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How To Avoid Meeting Madness And Reclaim Your Time

(February 13, 2023 Newsletter)

At the end of a meeting with a client last week, we each opened our calendars to schedule the next meeting. While she was searching for an open slot, she muttered to herself, “What is that meeting? Oh, I have no idea.”

That, right there.

Have you had that moment recently? The answer is most probably – yes.

Meeting overload is a serious problem for people leaders. One of the biggest shocks that my clients face in new leadership roles is the influx of new kinds of meetings. And those who are longtime supervisors report that it’s gotten worse since COVID as remote work has shifted communication and collaboration patterns.

Two common causes for meeting overload:

Low accountability. Sometimes people feel that the only way to force others to respond is to get them together in a room; at best, the person will do their part 10 minutes before the meeting and, at worst, will use the meeting time to do it.

  • If that’s the case, start by modeling the accountability you want to see: decline meetings in advance (see below) but be visibly reliable and consistent in your pre- or post-meeting contributions.

Misusing company values. Over-indexing on “inclusiveness” “teamwork” or “collaboration” can be caused by niceness cultures, but wanting people to feel involved can come at the expense of efficiency.

  • If this is the case, it requires courage (or a hefty stock of political capital) to be the first to say “no, thank you” to a meeting that you know isn’t a good use or your or other people’s time. Refer to the value in your explanation:

“I’m ok not being included in this one, but thank you for thinking of me.”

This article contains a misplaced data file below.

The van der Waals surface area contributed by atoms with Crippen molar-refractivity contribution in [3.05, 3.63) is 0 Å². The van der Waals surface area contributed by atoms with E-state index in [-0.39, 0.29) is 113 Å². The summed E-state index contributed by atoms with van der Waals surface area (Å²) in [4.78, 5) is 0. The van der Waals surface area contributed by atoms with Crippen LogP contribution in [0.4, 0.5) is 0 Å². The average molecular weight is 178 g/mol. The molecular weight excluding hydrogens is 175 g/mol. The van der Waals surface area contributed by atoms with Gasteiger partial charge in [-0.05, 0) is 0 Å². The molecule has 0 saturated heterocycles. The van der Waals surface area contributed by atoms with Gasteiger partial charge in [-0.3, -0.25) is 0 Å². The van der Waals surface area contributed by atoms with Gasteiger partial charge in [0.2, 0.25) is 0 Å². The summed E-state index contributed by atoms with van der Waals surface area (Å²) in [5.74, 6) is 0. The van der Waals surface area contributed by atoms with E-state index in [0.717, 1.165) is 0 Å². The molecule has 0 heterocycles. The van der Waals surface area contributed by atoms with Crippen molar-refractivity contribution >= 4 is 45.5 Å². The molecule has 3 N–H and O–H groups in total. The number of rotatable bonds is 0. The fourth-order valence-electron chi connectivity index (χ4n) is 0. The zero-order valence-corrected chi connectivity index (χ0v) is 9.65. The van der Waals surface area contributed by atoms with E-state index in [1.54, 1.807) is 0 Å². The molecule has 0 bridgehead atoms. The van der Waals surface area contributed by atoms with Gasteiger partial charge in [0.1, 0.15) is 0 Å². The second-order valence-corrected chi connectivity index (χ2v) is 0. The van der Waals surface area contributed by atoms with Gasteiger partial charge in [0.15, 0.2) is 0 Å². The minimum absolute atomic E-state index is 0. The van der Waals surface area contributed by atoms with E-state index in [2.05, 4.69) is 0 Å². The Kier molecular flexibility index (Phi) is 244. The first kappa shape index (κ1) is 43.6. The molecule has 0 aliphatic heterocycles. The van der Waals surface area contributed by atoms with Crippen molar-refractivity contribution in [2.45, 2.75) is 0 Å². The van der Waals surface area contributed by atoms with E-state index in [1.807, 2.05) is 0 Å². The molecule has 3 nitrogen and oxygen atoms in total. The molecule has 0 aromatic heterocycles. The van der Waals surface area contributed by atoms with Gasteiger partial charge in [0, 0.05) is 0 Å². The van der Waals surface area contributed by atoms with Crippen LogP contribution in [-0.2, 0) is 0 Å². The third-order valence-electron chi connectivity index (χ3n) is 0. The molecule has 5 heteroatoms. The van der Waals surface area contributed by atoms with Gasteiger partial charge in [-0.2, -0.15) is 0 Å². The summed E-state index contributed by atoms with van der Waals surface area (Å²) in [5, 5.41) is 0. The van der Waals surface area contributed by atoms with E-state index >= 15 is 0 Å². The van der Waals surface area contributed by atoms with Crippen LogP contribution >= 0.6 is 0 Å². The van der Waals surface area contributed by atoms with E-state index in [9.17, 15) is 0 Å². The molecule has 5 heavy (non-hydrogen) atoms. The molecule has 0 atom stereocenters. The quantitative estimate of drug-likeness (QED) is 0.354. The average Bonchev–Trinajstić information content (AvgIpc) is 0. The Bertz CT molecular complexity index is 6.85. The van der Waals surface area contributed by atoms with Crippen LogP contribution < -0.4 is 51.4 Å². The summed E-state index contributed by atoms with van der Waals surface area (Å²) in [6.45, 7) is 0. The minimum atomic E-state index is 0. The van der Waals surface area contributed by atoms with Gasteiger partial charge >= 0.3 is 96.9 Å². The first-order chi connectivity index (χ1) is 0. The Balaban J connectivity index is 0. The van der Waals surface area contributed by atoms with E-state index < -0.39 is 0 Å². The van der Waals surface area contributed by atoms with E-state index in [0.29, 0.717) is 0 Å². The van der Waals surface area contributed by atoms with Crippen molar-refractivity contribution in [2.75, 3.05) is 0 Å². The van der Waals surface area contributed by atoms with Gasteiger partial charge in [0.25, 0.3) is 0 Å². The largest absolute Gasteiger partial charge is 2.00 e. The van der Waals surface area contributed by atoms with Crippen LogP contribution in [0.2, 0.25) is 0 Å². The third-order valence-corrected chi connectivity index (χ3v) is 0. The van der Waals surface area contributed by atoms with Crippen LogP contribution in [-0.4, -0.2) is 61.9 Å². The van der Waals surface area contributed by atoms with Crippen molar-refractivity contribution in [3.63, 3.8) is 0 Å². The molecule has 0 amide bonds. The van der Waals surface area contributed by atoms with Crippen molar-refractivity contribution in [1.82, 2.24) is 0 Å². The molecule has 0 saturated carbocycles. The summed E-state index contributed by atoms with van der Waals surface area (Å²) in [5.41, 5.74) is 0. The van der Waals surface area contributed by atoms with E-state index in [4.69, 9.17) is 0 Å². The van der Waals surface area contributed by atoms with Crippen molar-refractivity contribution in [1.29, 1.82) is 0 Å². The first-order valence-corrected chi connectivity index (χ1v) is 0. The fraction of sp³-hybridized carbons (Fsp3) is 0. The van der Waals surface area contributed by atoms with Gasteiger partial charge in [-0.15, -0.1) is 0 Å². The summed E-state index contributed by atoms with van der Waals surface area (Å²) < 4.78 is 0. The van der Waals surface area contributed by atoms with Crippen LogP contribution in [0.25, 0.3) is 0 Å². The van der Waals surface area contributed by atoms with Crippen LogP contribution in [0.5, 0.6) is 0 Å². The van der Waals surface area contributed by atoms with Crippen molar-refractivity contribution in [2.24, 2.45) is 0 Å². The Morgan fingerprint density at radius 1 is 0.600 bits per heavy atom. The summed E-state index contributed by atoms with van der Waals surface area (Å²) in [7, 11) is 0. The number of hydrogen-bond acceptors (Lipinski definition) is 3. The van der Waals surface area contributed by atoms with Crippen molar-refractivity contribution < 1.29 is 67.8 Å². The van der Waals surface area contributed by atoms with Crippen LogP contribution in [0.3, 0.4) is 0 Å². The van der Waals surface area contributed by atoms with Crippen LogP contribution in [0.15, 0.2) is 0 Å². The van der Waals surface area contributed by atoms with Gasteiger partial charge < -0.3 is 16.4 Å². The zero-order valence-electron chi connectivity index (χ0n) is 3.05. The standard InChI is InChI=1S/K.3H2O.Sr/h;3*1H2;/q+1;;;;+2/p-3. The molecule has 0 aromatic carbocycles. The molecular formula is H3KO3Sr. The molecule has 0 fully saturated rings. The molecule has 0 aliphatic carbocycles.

“I want to be a good team member by using the time to catch up on things people need from me while you’re discussing X. Let’s divide and conquer.”

“It’s great that we’re collaborating, but I think we can accomplish our goals with 15 minutes, not 30.”

If you want to free up some of your time, consider the following:

1. Do not accept calendar invites without agendas or a clearly stated purpose.

2. If you’re unsure why you’re invited, reply and ask – “What will my role be on this call?” “What will be needed of me?” “How do you expect I’ll be useful on the call?”

  • If your active contribution is not immediately clear, push back firmly until you get clarity.

  • If your active contribution will not be needed, offer to contribute your part in writing in advance or ask for a summary afterwards.

3. If you have an ongoing meeting that doesn’t feel like a good use of your time, determine – is it just you (you’re not needed), that the meeting isn’t run well (a different structure or leader would increase effectiveness), or that the meeting could be replaced by async info sharing.

  • Raise your concern with the meeting organizer. It may not be a fun conversation, but it will be worth it in the end. (Reach out if you’re nervous to have that conversation and want to prep together)

  • And what if you’re the meeting organizer? Great news - you have the power to adjust the invite list, structure, and cadence. Send out a memo with clear explanations of (1) what wasn’t working, (2) newly stated goals, (3) what to expect, and (4) how to prepare from now on.

How to get started:

Review your calendar for this week and pick ONE meeting you want to decline, reschedule, or shorten. Test out one of these strategies and let me know how it goes.

Want to know more?

For more on this topic, listen to Priya Parker give Brené Brown a meeting makeover in one of my favorite episodes of Dare to Lead. They pick apart and reorganize an inefficient team meeting step-by-step.


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